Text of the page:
Once these important new replicators are added to our origin story, we begin to see that biological evo devo (genetic change) has become so slow and modest by comparison that its further changes relative to memes and temes are increasingly future irrelevant. It offends some evolutionary biologists to make statements like this, but it seems so obvious that any middle school student today could make this conclusion, as I did in the 1970s.
Science will need much better and more evo devo descriptions of what exactly is replicating when we talk about memes and temes in coming years. The short-lived Journal of Memetics (1997-2005) failed in part due to the lack of good definitions about what is replicating. That vagueness is reflected in the implicit bias of its subtitle: “Evolutionary Models of Information Transmission.” Memes and temes are not just evolutionary, they are evolutionary developmental.
Both memes and temes replicate, and the developmental component of the replicative process works to stabilize and conserve critical features of the replicator, while the evolutionary component works to destabilize and diverge the replicative forms. We also must get much clearer about exactly what is replicating, and where. Ideas and behaviors replicate in biological brains and bodies, in human culture. Technologies, which store ideas and algorithms, also replicate in culture, but they do so outside of biology. Coming up with more precise definitions than these is challenging, but necessary, so we can do replicable empirical work.
Both memes and temes have low autonomy at present. They are mutual obligate symbionts with biological humans. But a certain subclass of temetic replicators, evo devo learning machines, are rapidly growing their autonomy, due to their special mix of evolution, development, and computation/intelligence. A subset of temes will one day soon surpass humans in autonomy, and at that point they’ll deserve not to be called temes, but postbiological “organisms” or “life.”
Memes will never do that. The best they can do is lead us to a subclass of memes that drive the emergence to evo devo learning machines. So memes, temes, and postbiological life do seem to deserve separate treatment in our models, based our understanding of exactly what it is that is replicating, and how. I’d love to see a Journal of Memetics and Temetics emerge before the singularity arrives. Whether that happens or not, all of these replicators will eventually be much better understood in evo devo terms.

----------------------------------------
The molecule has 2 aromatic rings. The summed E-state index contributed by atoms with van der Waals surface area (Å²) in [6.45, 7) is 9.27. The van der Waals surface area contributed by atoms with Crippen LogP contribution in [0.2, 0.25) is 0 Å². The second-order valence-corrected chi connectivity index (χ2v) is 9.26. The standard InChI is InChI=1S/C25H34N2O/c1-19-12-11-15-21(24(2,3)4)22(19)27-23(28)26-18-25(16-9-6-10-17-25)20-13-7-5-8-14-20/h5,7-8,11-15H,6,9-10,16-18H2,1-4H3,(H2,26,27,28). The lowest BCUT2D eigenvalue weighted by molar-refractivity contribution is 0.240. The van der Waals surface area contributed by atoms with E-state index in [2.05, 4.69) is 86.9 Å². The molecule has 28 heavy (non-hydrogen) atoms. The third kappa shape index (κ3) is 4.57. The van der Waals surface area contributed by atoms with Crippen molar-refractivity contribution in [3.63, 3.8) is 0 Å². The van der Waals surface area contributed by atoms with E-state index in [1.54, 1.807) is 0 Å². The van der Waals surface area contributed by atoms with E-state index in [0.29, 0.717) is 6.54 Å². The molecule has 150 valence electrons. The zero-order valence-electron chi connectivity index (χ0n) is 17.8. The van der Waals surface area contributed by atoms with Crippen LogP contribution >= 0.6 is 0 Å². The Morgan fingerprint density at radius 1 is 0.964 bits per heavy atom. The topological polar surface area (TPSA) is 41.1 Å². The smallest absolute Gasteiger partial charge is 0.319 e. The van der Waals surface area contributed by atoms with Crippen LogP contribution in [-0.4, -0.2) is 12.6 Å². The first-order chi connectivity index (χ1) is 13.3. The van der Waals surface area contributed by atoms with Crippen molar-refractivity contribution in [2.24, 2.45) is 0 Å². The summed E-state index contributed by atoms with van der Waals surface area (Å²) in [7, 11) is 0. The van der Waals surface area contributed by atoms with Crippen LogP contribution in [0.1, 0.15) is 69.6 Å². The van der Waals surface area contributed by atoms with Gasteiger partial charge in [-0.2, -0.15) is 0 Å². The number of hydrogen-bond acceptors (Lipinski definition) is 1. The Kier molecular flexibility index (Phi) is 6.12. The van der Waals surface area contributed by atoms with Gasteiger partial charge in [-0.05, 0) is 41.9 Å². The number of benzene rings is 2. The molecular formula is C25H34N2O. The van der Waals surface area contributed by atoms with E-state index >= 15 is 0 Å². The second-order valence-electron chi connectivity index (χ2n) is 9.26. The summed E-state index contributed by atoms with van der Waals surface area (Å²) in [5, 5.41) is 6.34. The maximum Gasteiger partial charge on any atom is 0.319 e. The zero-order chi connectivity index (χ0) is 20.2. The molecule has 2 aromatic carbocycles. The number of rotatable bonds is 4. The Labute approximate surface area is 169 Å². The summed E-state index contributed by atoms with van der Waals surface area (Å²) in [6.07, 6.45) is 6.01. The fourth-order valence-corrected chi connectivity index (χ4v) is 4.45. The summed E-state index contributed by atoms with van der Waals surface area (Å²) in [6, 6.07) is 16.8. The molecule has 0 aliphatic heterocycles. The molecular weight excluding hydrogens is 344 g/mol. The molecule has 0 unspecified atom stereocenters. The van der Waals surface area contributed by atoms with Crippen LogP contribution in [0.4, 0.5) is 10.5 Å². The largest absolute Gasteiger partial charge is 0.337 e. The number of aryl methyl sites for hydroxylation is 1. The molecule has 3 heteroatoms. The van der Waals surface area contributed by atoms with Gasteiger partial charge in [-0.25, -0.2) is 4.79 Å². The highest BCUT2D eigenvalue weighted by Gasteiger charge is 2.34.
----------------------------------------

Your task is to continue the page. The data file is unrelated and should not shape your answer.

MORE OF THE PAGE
For the last 50,000 years, and in particular since the scientific revolution, memetic change (replicating ideas) in concert with temetic change (replicating technological algorithms) drive the future on all human-populated planets. Genetic change, by contrast, is so slow and so limited in its ability to complexify further by comparison that only its heritage, its collected complexity and wisdom to date, is likely to be important to our future. This speed differential is one of many reasons why genetic approaches to improving humanity any further are very unlikely to occur.
In the years since Russell’s still-neglected proposal, hundreds of other scientists, including the paleontologist Simon Conway Morris in Life’s Solution (2001) and The Deep Structure of Biology, (2008) have proposed that humanity’s most advanced features, including our morality, emotions, and tool use, have all been independently discovered, to varying degrees, in other vertebrate and invertebrate species on Earth. According to Conway Morris, if something catastrophic happened to Homo sapiens on Earth, it is highly probable that another species would quickly emerge to become the dominant “human” tool-users in our place. In other words, local runaway complexification seems well protected by the universe.
In evo devo language, we can say there appears to be a developmental immune system operating, to ensure that humanoid emergence, and re-emergence if catastrophes like the K-T meteorite occur, will be both a very highly probable and an accelerating universal event, on any Earth-like planet. If complexity acceleration is statistically so well protected by Earth’s special environment, it seems likely that only the quality of our present transition to postbiological status is evolutionary, based on the morality and wisdom of our actions. Our pathway to and our subtype of humanity may thus be special and unique, but our humanity itself, in many of its key features, seems to be a product of the universe, far more than a product of our own free choice. We think we are in control of the future, but developmentalists realize we are in control only of the evolutionary parts. We’ll discuss developmental immunity in its own section later in this chapter.